DVD Movie Review: Ali and Nino

By Thom Compton 26.03.2018

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Ali and Nino (UK Rating: 15)

Historical dramas are always rife for the picking. Whether or not they are accurate portrayals, there's a ton of stories about bygone times floating around that can be downloaded to your phone or popped into your Blu-ray player. The problem is, historical dramas, even those based on literary masterpieces like Ali and Nino, aren't all that different from modern drama. Sure, no one in Azerbaijan in the 1910s was walking around gawking at their mobile phone screen or trying to juggle the hurdles of modern expectations and human sexuality, but the problems are all largely relatable. For Ali and Nino - released on DVD in the UK on 5th March via Thunderbird Releasing, and based on a 1937 novel - many of the familiar story problems are far to recognisable for their own good.

Ali (Adam Bakri, Omar) is a member of a very well-off family in Azerbaijan, and Nino is the princess of a Georgian family who live in the same area. More importantly, or so one might think, Ali is a Muslim and Nino (María Valverde, Exodus: Gods and Kings) a Christian. While this would naturally set up the film to be about two groups of different people coming together thanks to young love, this is hardly important to the plot, despite the way the film is pitched. Sure, when Ali asks Nino's father to marry her, it is a brief point of concern, and her mother refers to him as a Wild Muslim, but that's really about it. After the first 30 minutes or so, this fact is often relegated to the background, and the real problem becomes clear… or so it would seem, at least.

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Ali and Nino eventually begin to have real issues. World War I is beginning, and initially Ali has no interest in participating. He eventually comes to trust someone whose intentions are less than noble, and this certain someone tries to pull one over on Ali. Through all of this, Ali ends up banished from his city, his father concerned he may fall victim to violence in retribution for a rather haphazard decision he made earlier in the film. Ali does this a lot, and whether he is separated from Nino by the powers that be or his own goals, it's very difficult to feel sorry for him. He is often reckless, and performs something of a trick as the movie goes on.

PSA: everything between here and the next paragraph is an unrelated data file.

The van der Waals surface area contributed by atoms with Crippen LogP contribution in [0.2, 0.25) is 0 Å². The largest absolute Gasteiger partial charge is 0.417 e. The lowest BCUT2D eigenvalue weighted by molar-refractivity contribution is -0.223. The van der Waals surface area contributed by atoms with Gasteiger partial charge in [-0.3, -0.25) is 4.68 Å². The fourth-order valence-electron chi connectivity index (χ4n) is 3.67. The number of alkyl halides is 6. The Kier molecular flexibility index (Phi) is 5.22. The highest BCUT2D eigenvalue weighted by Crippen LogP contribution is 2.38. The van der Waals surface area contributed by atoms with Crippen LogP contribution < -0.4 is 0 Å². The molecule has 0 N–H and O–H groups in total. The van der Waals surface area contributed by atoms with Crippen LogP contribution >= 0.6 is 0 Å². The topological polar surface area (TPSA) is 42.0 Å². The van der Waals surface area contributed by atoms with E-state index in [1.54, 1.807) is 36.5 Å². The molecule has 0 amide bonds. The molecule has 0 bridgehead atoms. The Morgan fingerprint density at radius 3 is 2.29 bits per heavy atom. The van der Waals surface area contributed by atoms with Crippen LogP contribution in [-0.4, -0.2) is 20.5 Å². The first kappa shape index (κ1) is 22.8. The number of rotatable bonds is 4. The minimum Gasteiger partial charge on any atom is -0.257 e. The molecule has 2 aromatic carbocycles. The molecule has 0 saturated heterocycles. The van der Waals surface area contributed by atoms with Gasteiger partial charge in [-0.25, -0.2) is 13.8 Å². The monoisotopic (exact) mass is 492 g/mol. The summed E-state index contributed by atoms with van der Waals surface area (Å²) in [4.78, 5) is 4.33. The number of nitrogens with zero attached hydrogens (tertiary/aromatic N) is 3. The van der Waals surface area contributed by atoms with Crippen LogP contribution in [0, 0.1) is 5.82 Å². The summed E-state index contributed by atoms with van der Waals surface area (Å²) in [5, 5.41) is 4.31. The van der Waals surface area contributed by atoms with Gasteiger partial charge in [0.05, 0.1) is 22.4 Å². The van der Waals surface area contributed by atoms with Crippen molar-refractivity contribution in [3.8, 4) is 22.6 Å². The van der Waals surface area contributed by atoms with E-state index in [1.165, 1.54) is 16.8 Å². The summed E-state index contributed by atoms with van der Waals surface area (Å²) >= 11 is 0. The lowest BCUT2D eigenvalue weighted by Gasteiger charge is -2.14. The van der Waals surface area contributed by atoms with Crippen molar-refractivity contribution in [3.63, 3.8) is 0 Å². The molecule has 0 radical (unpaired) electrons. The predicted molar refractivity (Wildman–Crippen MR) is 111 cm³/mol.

See, normally, a character will start off serving himself, and eventually learn the error of his ways for the woman he loves. Now, it's debatable if anything Ali does is truly selfish. He is a patriot, and it's hardly fair or accurate to label someone willing to fight for their country as selfish. The problem is context, and the context is once Ali decides to fight for his country, Nino makes it clear she can't handle the idea that he may not come home. He seems to regress as the action goes on then, doing things he knows will end with them being separated, but always trying to give her some sort of excuse why he needs to do them. It's a conflicting message, and depending on who's watching it, he will either appear to be a great noble man or a reckless husband.

It's hard to ever say for sure, because the film crams so much into such a short runtime. While many flicks suffer because they overstay their welcome, Ali and Nino doesn't give it's interesting moral conflict anywhere near the time it needs to accurately simmer. This means that a lot of the interesting points fall into the background, and the film largely turns into a sort of glorified montage of events that never actually feel weighted. By the end, Nino is the most sympathetic character, and it's because you don't get any real time to understand Ali. His behaviour just feels needlessly painful for Nino, and a lot of the events unfolding around him lose their gravity completely. At one point, a battle is shown for all of 10 seconds, and that's not hyperbole. It's hard to care about the gravity of these events when they are treated as fleeting glimpses of a story that is much more interesting and far more conflicting, not only on the participants but the viewer, as well.

Sadly, Ali and Nino is a decent movie despite all of this. Sadly because, at the end of it all, it feels like the audience was granted momentary access to a series of heartbreaking moments in a young couple's life, without any substance to back them up. Why should people pity Ali if so much of the conflict is his fault? Okay, he didn't start the war, but he frequently does things that make everything harder on him and Nino.

Many of the other characters are equally difficult to like, and their actions are confusing. Nino's mother is, despite a very minimal amount of screen time, one of the earliest antagonists, or at least that's how she feels. Her words are awful, but she serves an excellent purpose. While Nino's father is largely an understanding man, she is short and waspy, like you might expect someone of her stature to be at that time. Ali's father is also barely a blip in the film, largely feeling like a balance by which Ali can justify the things he says and does. What's interesting is that despite these characters small screen time, they carry a tremendous amount of weight as it all goes on.

Rated 5 out of 10


The most frustrating thing about Ali and Nino is it should have worked. However, all of its interesting dynamics are jammed so tightly into such a short runtime that they have enough time to feel interesting, yet not enough time to be explored. The most confounding is Ali as a character, who, thanks to being barely explored to his full potential, comes off as a bad guy even when he shouldn't. It makes the whole experience like watching Nino's happiness slowly erode and never really getting to know why.

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